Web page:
PARK CITY, UT – A tap on the brake pedal and the ’19 Ford Edge ST’s 8-speed automatic transmission performs a rev-matched downshift and holds the gear as speed and revs climb during a mile-long descent into this mountain ski village.
Transmission algorithms in “Sport” mode are responsible for that dependable powertrain response, as is gear-holding in cornering when the Edge ST’s yaw sensor detects forces in excess of 0.25g. The goal, says vehicle integration engineer Reza Elahi, is to avoid upsetting the vehicle’s balance during aggressive driving maneuvers.
The Edge gets a significant midcycle refresh for ’19 including a host of new driver-assistance technologies, drivetrain improvements and the introduction of the Edge ST, the first CUV tuned by the Ford Performance division. The ST replaces the Edge Sport in the automaker’s lineup.
Like the Sport, the Edge ST is powered by a twin-turbocharged EcoBoost 2.7L V-6, but gains an extra 20 hp and 30 lb.-ft. (41 Nm) of torque to 335 hp and 380 lb.-ft. (515 Nm). The power increase is achieved via engine calibration to take advantage of the new transmission’s ability to handle higher output.
The Edge ST is the company’s quickest ST model ever, capable of hitting 60 mph (97 km/h) in less than 6.0 seconds, Ford says.
While the relatively wide-bodied Edge always feels a bit bulkier than many midsize CUVs, attention to body control gives the ST more svelte handling, while engine response is immediate and powerful. Running through the gears via the paddle shifters produces quick shifts and rapid reaction, eliminating any lag we encounter when allowing the 8-speed to respond on its own.
The aforementioned gear-holding is especially evident when rallying the Edge through tight corners, the transmission staying put to allow for smooth weight transitions via the accelerator pedal and engine speed.
The ST also gets the automaker’s first application of disconnecting all-wheel drive as standard, performance brakes and sport-tuned suspension including monotube rear shocks and beefier front and rear antiroll bars.
The disconnecting AWD draws on sensors and the operation of headlights and windshield wipers to determine whether to switch from front-drive to AWD when extra traction is needed. When AWD isn’t needed, a clutch in the front power takeoff unit and a low-friction rear coupling remove parasitic losses that would be caused by continuing to rotate the driveshaft.
Another significant powertrain revision for ’19 is default-on stop/start standard across the lineup; we find it unobtrusive in its fuel-saving operation, unnoticeable on shutdown and barely vibrating the vehicle on restart.
In previous years, stop/start was optional and rarely chosen by customers, but is now standard to qualify for fuel-economy credits. Other measures added to improve fuel efficiency and obtain off-cycle credits include active grille shutters, full LED lighting and a transmission warming circuit running off the engine’s cooling system.
Twin-turbo 2.7L V-6 gets power boost.
The rest of the Edge family, the premium-trim Titanium, high-volume SEL and base SE, all are equipped with the carryover 2.0L EcoBoost I-4 offering an additional 5 hp to 250 hp and 275 lb.-ft. (373 Nm) of torque, now mated to the 8-speed automatic. Disconnecting AWD is optional on non-ST models.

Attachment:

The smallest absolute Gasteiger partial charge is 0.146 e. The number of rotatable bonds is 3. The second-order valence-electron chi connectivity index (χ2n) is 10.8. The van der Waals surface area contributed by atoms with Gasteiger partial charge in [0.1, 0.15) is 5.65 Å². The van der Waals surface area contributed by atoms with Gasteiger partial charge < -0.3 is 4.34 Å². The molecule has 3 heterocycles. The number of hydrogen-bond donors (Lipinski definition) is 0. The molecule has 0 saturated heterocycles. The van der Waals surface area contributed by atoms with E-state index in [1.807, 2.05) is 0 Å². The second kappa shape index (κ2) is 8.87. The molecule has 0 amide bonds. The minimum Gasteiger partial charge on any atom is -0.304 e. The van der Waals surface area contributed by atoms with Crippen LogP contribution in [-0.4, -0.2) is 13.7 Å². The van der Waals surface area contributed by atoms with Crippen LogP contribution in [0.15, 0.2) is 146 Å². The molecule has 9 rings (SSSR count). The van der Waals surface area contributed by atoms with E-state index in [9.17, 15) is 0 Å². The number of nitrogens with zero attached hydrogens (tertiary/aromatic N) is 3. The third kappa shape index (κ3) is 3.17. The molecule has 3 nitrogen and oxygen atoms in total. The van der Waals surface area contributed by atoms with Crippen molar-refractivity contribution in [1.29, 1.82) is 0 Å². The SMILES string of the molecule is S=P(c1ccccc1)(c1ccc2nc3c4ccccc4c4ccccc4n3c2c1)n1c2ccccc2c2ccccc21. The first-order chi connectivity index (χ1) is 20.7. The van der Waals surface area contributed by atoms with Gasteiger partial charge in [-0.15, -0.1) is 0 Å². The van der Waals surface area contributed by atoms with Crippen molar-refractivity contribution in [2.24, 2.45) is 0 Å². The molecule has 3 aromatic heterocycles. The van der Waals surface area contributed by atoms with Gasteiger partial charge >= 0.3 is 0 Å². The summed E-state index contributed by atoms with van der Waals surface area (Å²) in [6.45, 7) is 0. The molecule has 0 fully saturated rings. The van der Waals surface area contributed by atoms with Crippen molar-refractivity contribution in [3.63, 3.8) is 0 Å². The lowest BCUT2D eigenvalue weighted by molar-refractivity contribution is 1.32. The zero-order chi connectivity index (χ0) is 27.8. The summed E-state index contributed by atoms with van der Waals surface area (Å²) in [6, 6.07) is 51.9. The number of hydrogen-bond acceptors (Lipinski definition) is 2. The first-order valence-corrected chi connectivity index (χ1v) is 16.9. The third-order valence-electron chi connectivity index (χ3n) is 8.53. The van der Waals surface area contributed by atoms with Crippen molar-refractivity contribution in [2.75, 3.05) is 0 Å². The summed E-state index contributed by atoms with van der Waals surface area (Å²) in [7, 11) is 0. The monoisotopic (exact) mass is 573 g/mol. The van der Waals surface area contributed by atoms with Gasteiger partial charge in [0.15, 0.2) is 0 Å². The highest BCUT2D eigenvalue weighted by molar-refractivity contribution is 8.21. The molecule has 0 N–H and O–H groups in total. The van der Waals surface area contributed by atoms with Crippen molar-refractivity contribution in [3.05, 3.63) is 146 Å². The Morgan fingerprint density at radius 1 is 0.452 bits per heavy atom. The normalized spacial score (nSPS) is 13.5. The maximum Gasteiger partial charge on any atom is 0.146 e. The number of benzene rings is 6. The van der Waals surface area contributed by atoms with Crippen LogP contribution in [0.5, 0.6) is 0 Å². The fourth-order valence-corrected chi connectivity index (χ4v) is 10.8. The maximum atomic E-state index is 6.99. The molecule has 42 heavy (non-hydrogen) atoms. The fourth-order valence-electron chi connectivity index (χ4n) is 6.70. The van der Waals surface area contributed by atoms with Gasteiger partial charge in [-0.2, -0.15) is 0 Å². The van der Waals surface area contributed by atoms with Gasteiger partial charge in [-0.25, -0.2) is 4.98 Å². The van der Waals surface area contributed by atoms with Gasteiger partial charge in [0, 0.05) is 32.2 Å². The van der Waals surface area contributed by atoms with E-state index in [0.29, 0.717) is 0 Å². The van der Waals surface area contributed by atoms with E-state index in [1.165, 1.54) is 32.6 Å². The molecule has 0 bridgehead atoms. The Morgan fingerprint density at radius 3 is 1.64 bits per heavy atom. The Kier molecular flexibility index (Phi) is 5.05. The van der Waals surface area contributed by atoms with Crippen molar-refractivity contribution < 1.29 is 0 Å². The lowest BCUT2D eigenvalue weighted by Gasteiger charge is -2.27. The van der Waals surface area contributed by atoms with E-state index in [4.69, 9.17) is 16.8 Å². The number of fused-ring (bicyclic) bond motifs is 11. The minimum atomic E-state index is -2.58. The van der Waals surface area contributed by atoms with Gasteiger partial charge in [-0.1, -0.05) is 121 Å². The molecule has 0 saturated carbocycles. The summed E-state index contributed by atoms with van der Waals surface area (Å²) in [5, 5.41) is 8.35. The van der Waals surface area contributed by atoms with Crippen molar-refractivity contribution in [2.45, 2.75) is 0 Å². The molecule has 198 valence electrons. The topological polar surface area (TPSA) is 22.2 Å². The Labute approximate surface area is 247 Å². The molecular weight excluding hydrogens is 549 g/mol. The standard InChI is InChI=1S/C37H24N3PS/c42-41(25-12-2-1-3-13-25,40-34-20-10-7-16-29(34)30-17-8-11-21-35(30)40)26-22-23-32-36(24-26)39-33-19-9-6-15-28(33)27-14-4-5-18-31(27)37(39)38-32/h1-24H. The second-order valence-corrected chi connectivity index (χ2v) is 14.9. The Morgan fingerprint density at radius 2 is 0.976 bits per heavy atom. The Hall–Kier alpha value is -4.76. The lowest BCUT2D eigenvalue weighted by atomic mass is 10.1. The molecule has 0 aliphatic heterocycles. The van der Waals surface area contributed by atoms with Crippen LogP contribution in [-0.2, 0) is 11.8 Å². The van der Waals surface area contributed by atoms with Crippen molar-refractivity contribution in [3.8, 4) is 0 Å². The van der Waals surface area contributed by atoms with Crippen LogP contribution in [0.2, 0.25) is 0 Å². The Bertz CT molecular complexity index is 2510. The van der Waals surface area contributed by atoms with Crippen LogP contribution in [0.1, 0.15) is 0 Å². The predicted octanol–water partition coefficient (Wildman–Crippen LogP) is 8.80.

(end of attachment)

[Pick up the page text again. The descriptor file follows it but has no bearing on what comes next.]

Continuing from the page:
The fuel-efficiency efforts help the 2.0L AWD Edge achieve 21/28 mpg (11.2-8.4 L/100 km) city/highway while the ST is rated at 19/26 (12.4-9.0 L/100 km), a 2-mpg (0.87-km/L) improvement over the ’18 model for both powertrains (on premium fuel). Thanks to the disconnecting AWD, the Edge sees just a 1 mpg (0.4 km/L) penalty compared to front-drive models.
Technology upgrades include Ford’s first application of full-range adaptive cruise control with camera-based lane centering in the Edge and its stablemate, the Lincoln Nautilus. The optional system builds on the automaker’s first SUV offering of Co-Pilot 360 that includes an array of standard driver-assistance features: pre-collision assist with automatic emergency braking and pedestrian detection; blindspot and cross-traffic detection; lane-keeping assistance; rear camera with a lens-washing system; and automatic high-beam headlights.
The lane-centering system is a pleasure to use, keeping the vehicle well inside either lane marker and able to handle the steering work unassisted for 10-15 seconds before it alerts the driver to grab the wheel.
The ACC does a good job of holding speed and distance and is highly capable of bringing the vehicle to a complete stop and then restarting again if the vehicle ahead moves within a few seconds. We’d like some larger telltales indicating exactly what’s happening with the assistive systems, but at least the smaller instrument cluster icon shows when the Edge “knows” there’s a vehicle ahead.
As for some of the other systems, such as Active Park Assist that automatically guides the vehicle into a parallel or perpendicular space, we’re still not sold. Some drivers could use the help with their parallel-parking skills, but we think angling into a straight-in parking space is just as well left to the person behind the wheel.
Pricing for the base Edge SE starts at $29,995, SEL at $32,970 and the Titanium at $38,550. The Edge ST starts at $42,355 with a fully loaded model topping out at $54,010. Prices do not include a $995 destination charge.
The Edge is built at Ford’s assembly plant in Oakville, ON, Canada.